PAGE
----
ISTANBUL, Turkey -- With Greece and Turkey suddenly seeming ready to end generations of hostility, Prime Minister Bulent Ecevit of Turkey is due in Washington today for talks this week with President Clinton and congressional leaders.
Clinton is expected to raise a series of issues with his guest, from trade to human rights. But the prospect of finally bringing peace to the volatile eastern Mediterranean will be at the top of his agenda.
Ecevit was prime minister when Turkey sent troops to Cyprus in 1974 and has been a hero to nationalists.
Now back in power at 74, he may be in a position to lead his country toward friendship with Greece and possibly even resolution of the Cyprus dispute.
If Clinton can encourage Ecevit in this direction, he may be able to claim the outcome as a great foreign policy success.
The two, who have never met, are to hold talks at the White House on Tuesday. On Wednesday, Ecevit is to travel to New York for meetings with Turkish-American groups and with foreign leaders attending the U.N. General Assembly.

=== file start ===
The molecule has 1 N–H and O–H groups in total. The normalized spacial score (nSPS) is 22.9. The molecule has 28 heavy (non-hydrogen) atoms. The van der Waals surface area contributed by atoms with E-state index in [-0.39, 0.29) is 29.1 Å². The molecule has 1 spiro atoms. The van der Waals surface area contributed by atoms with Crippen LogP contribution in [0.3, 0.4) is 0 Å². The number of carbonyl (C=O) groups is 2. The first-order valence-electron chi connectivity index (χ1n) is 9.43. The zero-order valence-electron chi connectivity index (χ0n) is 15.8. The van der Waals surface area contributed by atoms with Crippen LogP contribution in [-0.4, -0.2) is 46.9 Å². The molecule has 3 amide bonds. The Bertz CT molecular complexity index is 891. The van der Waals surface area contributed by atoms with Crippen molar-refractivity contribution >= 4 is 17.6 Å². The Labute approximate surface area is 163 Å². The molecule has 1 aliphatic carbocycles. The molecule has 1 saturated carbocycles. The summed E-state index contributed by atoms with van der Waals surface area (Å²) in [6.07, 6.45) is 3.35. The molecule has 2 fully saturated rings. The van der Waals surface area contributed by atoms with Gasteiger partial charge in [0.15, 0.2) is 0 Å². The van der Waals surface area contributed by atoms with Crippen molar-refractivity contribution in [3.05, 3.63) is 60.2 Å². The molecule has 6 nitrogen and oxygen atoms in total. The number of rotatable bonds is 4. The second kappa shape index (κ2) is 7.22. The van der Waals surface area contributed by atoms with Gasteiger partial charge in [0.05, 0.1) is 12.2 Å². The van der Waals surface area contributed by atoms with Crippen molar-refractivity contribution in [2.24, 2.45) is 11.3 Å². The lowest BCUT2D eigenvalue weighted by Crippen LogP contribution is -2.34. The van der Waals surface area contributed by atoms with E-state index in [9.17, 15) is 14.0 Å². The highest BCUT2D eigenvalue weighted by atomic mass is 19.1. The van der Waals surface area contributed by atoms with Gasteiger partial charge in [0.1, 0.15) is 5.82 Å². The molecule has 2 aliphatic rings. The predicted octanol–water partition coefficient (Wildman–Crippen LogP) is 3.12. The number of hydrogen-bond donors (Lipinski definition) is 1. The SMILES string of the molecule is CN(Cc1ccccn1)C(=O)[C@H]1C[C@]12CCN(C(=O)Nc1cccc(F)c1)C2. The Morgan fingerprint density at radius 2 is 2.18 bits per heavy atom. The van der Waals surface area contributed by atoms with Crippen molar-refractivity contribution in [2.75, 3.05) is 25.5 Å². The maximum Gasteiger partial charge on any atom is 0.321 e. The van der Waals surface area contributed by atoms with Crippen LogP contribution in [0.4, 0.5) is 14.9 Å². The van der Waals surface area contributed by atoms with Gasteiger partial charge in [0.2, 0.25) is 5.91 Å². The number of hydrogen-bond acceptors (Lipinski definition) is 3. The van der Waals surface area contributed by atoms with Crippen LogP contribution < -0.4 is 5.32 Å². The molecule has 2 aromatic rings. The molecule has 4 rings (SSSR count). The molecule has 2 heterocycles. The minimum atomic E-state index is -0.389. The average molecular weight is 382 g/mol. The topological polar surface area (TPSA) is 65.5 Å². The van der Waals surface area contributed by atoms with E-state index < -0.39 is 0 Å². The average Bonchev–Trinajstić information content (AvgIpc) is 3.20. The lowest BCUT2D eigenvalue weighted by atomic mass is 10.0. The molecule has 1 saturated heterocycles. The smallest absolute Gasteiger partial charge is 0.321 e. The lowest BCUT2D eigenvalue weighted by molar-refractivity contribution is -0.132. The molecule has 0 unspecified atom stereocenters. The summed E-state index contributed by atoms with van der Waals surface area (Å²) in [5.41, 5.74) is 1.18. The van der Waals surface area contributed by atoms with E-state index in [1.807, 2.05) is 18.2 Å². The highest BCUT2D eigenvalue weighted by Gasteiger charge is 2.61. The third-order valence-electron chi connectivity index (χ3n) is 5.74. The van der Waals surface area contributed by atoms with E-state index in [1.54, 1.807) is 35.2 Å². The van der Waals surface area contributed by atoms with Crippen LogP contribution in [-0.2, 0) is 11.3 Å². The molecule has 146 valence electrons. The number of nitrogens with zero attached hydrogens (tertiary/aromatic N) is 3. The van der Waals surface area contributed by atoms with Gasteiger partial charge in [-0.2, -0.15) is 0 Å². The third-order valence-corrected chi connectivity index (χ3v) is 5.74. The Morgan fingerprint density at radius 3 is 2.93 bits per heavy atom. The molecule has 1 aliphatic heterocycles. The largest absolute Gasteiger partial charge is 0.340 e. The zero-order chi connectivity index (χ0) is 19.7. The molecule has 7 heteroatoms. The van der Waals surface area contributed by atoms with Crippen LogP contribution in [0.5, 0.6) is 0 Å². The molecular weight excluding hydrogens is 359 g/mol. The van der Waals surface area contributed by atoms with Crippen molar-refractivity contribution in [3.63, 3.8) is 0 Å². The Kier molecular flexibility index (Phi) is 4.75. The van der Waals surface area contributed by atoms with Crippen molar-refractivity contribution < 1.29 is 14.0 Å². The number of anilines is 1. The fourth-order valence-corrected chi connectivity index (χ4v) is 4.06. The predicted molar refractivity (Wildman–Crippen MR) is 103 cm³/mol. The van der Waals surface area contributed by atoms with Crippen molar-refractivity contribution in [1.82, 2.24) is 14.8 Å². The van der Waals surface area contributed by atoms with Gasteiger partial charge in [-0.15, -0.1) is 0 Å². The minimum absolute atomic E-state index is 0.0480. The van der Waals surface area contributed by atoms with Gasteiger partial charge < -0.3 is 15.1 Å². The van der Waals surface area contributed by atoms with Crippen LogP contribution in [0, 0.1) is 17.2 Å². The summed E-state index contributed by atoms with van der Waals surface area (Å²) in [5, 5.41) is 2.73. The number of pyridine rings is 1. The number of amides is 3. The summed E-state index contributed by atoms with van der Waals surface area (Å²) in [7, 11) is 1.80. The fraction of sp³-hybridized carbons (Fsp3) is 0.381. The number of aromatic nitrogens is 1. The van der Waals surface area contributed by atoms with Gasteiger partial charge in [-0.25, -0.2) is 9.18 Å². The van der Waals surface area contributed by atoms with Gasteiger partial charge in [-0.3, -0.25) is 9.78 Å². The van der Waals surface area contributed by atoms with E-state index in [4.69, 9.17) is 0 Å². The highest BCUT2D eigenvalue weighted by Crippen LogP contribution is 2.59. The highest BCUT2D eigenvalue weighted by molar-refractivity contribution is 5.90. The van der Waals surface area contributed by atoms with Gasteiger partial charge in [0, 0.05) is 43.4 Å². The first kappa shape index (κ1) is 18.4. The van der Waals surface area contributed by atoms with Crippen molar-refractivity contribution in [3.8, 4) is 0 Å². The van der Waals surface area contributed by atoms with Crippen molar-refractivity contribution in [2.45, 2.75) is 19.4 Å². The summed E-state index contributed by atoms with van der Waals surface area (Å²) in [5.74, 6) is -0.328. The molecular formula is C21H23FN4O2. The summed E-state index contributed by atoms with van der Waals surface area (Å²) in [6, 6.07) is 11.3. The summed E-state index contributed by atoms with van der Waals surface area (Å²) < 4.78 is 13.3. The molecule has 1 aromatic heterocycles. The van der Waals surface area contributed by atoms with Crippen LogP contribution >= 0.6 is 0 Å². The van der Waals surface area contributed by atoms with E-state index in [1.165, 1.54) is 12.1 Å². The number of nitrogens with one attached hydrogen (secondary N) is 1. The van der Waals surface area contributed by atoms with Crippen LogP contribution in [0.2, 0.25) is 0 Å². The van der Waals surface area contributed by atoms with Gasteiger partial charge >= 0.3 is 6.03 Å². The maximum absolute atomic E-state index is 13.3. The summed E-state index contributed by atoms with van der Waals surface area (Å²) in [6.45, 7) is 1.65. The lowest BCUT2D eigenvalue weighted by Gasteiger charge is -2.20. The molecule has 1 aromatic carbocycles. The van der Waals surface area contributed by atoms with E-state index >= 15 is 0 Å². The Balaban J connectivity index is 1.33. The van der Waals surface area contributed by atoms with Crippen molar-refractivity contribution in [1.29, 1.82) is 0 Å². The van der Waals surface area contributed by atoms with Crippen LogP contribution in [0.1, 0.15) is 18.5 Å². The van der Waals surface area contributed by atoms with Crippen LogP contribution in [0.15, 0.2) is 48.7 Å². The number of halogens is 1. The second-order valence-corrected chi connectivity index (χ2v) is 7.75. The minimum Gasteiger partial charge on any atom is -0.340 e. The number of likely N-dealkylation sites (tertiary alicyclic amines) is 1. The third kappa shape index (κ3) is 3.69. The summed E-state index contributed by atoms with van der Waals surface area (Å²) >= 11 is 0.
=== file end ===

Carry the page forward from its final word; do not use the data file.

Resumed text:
Turkey's industrial heartland was devastated by an earthquake last month, and the administration is preparing a package of relief aid intended to show American commitment to Turkey, which has for decades been a NATO ally and key strategic partner.
In the past, U.S. efforts to help Turkey have been hobbled by the campaigns of anti-Turkish lobbies, including those sponsored by Greeks and Greek-Americans. But for the first time in living memory, that climate has changed.
Greece sent generous relief aid to Turkey after the earthquake Aug. 17, provoking an emotional wave of gratitude. Relations between the countries warmed further when Turkish relief teams flew to Greece after an earthquake struck Athens three weeks later.
This new detente appears to be widely popular in both countries, but there are skeptics. One of them, a former Turkish foreign minister, Mumtaz Soysal, recently published a column in an Istanbul newspaper warning against "idiotic optimism" and asking, "Do you want us unilaterally to surrender our vital interests in the Aegean and Cyprus in the name of friendship?"
That question is also being asked within Ecevit's coalition government, which includes a rightist party that has traditionally appealed to chauvinistic nationalism.
"We have a fairly strong view that there will never be a better time to deal with this issue," said an administration authority on Cyprus.